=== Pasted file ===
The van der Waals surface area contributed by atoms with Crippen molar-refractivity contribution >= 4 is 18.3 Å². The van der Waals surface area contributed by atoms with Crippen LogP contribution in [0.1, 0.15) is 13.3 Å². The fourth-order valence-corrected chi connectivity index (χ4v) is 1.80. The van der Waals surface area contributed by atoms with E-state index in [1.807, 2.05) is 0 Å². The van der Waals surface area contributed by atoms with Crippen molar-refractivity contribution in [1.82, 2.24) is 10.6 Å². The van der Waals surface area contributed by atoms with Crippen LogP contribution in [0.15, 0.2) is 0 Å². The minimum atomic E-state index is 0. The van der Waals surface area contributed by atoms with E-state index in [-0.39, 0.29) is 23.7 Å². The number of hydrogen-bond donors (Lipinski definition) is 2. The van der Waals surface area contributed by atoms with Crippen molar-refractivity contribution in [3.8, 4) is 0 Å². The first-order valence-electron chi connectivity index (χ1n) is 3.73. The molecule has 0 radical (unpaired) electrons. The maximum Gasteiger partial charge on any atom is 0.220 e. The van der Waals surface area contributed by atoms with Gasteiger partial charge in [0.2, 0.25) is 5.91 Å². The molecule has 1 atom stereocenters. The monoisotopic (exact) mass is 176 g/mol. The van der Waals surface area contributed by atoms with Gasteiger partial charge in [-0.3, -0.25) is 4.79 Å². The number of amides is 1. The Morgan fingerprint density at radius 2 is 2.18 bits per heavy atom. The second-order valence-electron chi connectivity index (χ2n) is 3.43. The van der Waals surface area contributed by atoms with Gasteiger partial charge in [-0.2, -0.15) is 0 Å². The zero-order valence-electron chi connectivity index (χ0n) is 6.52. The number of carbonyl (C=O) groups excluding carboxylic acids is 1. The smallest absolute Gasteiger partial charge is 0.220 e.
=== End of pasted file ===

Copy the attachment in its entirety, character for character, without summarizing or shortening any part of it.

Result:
The van der Waals surface area contributed by atoms with Crippen molar-refractivity contribution >= 4 is 18.3 Å². The van der Waals surface area contributed by atoms with Crippen LogP contribution in [0.1, 0.15) is 13.3 Å². The fourth-order valence-corrected chi connectivity index (χ4v) is 1.80. The van der Waals surface area contributed by atoms with E-state index in [1.807, 2.05) is 0 Å². The van der Waals surface area contributed by atoms with Crippen molar-refractivity contribution in [1.82, 2.24) is 10.6 Å². The van der Waals surface area contributed by atoms with Crippen LogP contribution in [0.15, 0.2) is 0 Å². The minimum atomic E-state index is 0. The van der Waals surface area contributed by atoms with E-state index in [-0.39, 0.29) is 23.7 Å². The number of hydrogen-bond donors (Lipinski definition) is 2. The van der Waals surface area contributed by atoms with Crippen molar-refractivity contribution in [3.8, 4) is 0 Å². The first-order valence-electron chi connectivity index (χ1n) is 3.73. The molecule has 0 radical (unpaired) electrons. The maximum Gasteiger partial charge on any atom is 0.220 e. The van der Waals surface area contributed by atoms with Gasteiger partial charge in [0.2, 0.25) is 5.91 Å². The molecule has 1 atom stereocenters. The monoisotopic (exact) mass is 176 g/mol. The van der Waals surface area contributed by atoms with Gasteiger partial charge in [-0.3, -0.25) is 4.79 Å². The number of amides is 1. The Morgan fingerprint density at radius 2 is 2.18 bits per heavy atom. The second-order valence-electron chi connectivity index (χ2n) is 3.43. The van der Waals surface area contributed by atoms with Gasteiger partial charge in [-0.2, -0.15) is 0 Å². The zero-order valence-electron chi connectivity index (χ0n) is 6.52. The number of carbonyl (C=O) groups excluding carboxylic acids is 1. The smallest absolute Gasteiger partial charge is 0.220 e.